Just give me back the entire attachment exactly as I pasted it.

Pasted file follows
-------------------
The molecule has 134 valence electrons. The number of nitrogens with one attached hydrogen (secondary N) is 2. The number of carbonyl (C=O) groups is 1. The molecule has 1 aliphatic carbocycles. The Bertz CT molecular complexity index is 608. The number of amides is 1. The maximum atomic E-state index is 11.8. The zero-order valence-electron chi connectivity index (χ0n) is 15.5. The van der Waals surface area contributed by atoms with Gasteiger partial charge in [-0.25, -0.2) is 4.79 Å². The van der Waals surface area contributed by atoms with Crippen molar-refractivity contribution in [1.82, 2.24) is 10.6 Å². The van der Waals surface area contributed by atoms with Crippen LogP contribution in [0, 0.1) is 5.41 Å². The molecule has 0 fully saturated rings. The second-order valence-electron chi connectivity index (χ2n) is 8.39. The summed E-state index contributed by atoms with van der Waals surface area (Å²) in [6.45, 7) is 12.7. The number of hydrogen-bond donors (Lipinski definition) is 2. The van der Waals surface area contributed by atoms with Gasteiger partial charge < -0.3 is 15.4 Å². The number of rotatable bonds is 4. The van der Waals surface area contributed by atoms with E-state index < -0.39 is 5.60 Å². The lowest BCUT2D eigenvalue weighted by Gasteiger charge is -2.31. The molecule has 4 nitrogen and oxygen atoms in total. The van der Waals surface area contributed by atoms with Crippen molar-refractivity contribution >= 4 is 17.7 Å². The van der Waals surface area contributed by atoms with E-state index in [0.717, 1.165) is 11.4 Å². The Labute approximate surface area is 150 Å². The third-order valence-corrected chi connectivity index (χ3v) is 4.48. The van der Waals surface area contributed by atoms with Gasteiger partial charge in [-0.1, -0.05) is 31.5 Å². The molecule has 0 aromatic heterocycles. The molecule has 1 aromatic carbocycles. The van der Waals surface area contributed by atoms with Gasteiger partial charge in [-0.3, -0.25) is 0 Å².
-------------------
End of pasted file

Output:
The molecule has 134 valence electrons. The number of nitrogens with one attached hydrogen (secondary N) is 2. The number of carbonyl (C=O) groups is 1. The molecule has 1 aliphatic carbocycles. The Bertz CT molecular complexity index is 608. The number of amides is 1. The maximum atomic E-state index is 11.8. The zero-order valence-electron chi connectivity index (χ0n) is 15.5. The van der Waals surface area contributed by atoms with Gasteiger partial charge in [-0.25, -0.2) is 4.79 Å². The van der Waals surface area contributed by atoms with Crippen molar-refractivity contribution in [1.82, 2.24) is 10.6 Å². The van der Waals surface area contributed by atoms with Crippen LogP contribution in [0, 0.1) is 5.41 Å². The molecule has 0 fully saturated rings. The second-order valence-electron chi connectivity index (χ2n) is 8.39. The summed E-state index contributed by atoms with van der Waals surface area (Å²) in [6.45, 7) is 12.7. The number of hydrogen-bond donors (Lipinski definition) is 2. The van der Waals surface area contributed by atoms with Gasteiger partial charge < -0.3 is 15.4 Å². The number of rotatable bonds is 4. The van der Waals surface area contributed by atoms with E-state index < -0.39 is 5.60 Å². The lowest BCUT2D eigenvalue weighted by Gasteiger charge is -2.31. The molecule has 4 nitrogen and oxygen atoms in total. The van der Waals surface area contributed by atoms with Crippen molar-refractivity contribution >= 4 is 17.7 Å². The van der Waals surface area contributed by atoms with E-state index in [0.717, 1.165) is 11.4 Å². The Labute approximate surface area is 150 Å². The third-order valence-corrected chi connectivity index (χ3v) is 4.48. The van der Waals surface area contributed by atoms with Gasteiger partial charge in [-0.1, -0.05) is 31.5 Å². The molecule has 0 aromatic heterocycles. The molecule has 1 aromatic carbocycles. The van der Waals surface area contributed by atoms with Gasteiger partial charge in [-0.3, -0.25) is 0 Å².